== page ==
At its last meeting, in Brazil last November, ICCAT agreed to cut its catch for bluefin tuna in the eastern Atlantic and Mediterranean by 40 percent, from 22,000 tonnes in 2009 to 13,500 in 2010.

SCRS said maintaining the allowable catch at 13,500 tonnes for 2011-2013 "will likely allow the stock to increase" and allow it to recover by 2022 "with at least 60 percent probability."

But they warned of "unquantified uncertainties" in gathering reliable data.

"Most of the data limitations that have plagued previous assessments remain and will require new approaches in order to improve the scientific advice the Committee can offer," the report said.

The environmental group WWF slammed the recommendations and called for a quota of "below 6,000 tonnes per year."

"The very data on which the scientists have based their analyses are severely inadequate and show many gaps," it said in a statement.

"WWF is shocked at the lack of precaution perpetuated by ICCAT in bluefin tuna management, and we are urging for catches to be slashed by at least half," Dr Sergi Tudela, head of fisheries at WWF Mediterranean, was quoted as saying in the statement.

"Tuna stocks are struggling at a mere third of sustainable levels, yet rules are continuing to be flouted and reporting duties ignored -- meaning ICCAT's scientists can't even do their job properly."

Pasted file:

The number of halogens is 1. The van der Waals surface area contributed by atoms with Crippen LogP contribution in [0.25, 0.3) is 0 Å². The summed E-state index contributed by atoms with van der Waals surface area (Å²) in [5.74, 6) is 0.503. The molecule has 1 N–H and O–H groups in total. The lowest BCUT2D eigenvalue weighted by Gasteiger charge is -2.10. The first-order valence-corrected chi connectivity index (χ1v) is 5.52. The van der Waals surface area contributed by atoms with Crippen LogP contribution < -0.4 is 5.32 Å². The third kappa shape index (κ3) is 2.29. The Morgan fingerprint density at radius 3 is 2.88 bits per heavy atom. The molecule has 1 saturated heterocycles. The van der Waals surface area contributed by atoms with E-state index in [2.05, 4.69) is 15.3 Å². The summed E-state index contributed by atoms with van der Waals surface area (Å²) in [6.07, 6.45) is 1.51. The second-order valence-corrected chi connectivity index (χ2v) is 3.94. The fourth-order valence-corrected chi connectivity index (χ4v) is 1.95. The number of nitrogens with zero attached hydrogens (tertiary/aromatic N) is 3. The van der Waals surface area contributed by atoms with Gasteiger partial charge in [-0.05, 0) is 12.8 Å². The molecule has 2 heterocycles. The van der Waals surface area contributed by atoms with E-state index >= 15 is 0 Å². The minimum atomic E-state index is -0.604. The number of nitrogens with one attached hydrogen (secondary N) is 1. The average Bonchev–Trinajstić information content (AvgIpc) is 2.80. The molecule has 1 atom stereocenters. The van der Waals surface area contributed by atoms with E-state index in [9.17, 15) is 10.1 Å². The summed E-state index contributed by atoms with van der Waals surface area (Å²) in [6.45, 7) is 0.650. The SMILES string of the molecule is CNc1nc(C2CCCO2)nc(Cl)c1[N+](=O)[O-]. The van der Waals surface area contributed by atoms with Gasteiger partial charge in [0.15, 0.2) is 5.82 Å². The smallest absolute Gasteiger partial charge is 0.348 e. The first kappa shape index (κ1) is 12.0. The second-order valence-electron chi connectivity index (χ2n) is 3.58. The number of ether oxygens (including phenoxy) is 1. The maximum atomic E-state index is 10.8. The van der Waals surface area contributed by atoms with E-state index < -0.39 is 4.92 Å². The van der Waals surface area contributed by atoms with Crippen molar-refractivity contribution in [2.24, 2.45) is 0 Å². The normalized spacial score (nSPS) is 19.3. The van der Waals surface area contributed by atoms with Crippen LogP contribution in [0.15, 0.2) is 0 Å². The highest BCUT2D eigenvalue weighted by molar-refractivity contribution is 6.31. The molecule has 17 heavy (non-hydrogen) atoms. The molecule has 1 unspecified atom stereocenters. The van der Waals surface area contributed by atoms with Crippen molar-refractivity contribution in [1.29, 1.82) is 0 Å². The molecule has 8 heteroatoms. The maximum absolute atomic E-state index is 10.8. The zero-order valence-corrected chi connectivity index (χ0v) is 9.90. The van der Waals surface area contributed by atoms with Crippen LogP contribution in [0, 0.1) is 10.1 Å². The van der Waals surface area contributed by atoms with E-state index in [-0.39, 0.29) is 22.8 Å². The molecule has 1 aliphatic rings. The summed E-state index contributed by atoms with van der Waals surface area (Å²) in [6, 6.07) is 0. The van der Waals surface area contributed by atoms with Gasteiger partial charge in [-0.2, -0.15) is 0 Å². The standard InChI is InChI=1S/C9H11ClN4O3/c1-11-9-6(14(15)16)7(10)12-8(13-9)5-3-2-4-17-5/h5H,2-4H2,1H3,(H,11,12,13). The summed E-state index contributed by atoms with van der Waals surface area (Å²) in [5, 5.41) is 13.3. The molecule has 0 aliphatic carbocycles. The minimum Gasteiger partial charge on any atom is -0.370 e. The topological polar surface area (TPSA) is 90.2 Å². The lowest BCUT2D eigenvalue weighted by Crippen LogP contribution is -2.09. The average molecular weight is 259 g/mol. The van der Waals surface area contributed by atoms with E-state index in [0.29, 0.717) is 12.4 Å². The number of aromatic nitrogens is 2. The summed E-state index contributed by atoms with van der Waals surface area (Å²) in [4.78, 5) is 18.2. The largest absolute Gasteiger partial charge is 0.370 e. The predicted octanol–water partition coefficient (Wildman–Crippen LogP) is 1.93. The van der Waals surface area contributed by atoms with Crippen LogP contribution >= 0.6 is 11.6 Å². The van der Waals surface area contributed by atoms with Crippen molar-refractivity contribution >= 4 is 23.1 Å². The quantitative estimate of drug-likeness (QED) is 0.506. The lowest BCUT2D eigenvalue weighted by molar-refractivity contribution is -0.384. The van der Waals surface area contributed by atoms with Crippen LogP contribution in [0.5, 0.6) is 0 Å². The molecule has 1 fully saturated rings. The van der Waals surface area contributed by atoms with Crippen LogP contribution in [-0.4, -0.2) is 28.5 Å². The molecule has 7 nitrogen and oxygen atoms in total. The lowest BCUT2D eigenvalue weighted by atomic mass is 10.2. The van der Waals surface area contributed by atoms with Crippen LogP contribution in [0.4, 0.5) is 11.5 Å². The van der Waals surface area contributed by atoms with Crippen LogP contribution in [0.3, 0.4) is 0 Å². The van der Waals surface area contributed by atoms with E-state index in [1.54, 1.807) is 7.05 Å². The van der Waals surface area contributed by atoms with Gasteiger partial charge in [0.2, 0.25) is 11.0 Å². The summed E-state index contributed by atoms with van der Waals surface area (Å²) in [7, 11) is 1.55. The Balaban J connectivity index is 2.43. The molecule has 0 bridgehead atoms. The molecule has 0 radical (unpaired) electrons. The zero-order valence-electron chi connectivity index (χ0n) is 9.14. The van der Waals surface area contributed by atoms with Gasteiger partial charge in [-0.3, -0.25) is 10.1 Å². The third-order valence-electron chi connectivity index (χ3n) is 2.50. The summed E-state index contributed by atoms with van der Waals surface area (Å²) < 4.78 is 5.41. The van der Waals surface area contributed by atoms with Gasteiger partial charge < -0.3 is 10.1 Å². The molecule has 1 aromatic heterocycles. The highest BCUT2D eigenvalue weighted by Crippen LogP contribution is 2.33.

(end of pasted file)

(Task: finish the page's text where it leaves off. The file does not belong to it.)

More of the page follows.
The Pew Environment Group, a Washington DC-based non-governmental organisation, charged the SCRS had "failed to recommend solid, scientifically-based catch limits."

It called on ICCAT countries at the Paris meeting to suspend bluefin fishing and protect their spawning grounds as the "first two crucial steps."

"Bluefin tuna fishing nations are providing scientists with out-of-date, incomplete and often unreliable information," said Remi Parmentier, a Pew Environment Group observer at the meeting.

"Because of these glaring gaps in data, scientists are essentially being asked to gaze into a crystal ball and pick a number for bluefin tuna catch limits.

"It allows fishing countries to assign bluefin tuna catch limits based on unfounded optimism instead of objective science. No species should have to rely on a crystal ball for its survival."

Industrial-scale harvesting on the high seas has caused bluefin stocks to plummet in the Mediterranean and eastern Atlantic.

A meeting of the Convention on International Trade in Endangered Species in Doha in March rejected a ban on trade in Atlantic bluefin tuna, after aggressive lobbying by the Japanese.

A single 220-kilo (485-pound) fish can fetch 160,000 dollars (120,000 euros) at auction in Japan, which consumes three-quarters of all bluefin, mainly as sushi and sashimi.




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Coral Oasis Found In Mediterranean Desert
Tel Aviv, Israel (SPX) Oct 08, 2010
The exploration vessel Nautilus, with a team of experts of the University of Haifa's Leon H. Charney School of Marine Sciences, headed by Prof. Zvi Ben Avraham, discovered for the first time an area of reefs with deep-sea corals in the Mediterranean, offshore of Israel. This area apparently stretches over a few kilometers, 700 meters under the surface and some 30-40 km off the coast of Tel ... read more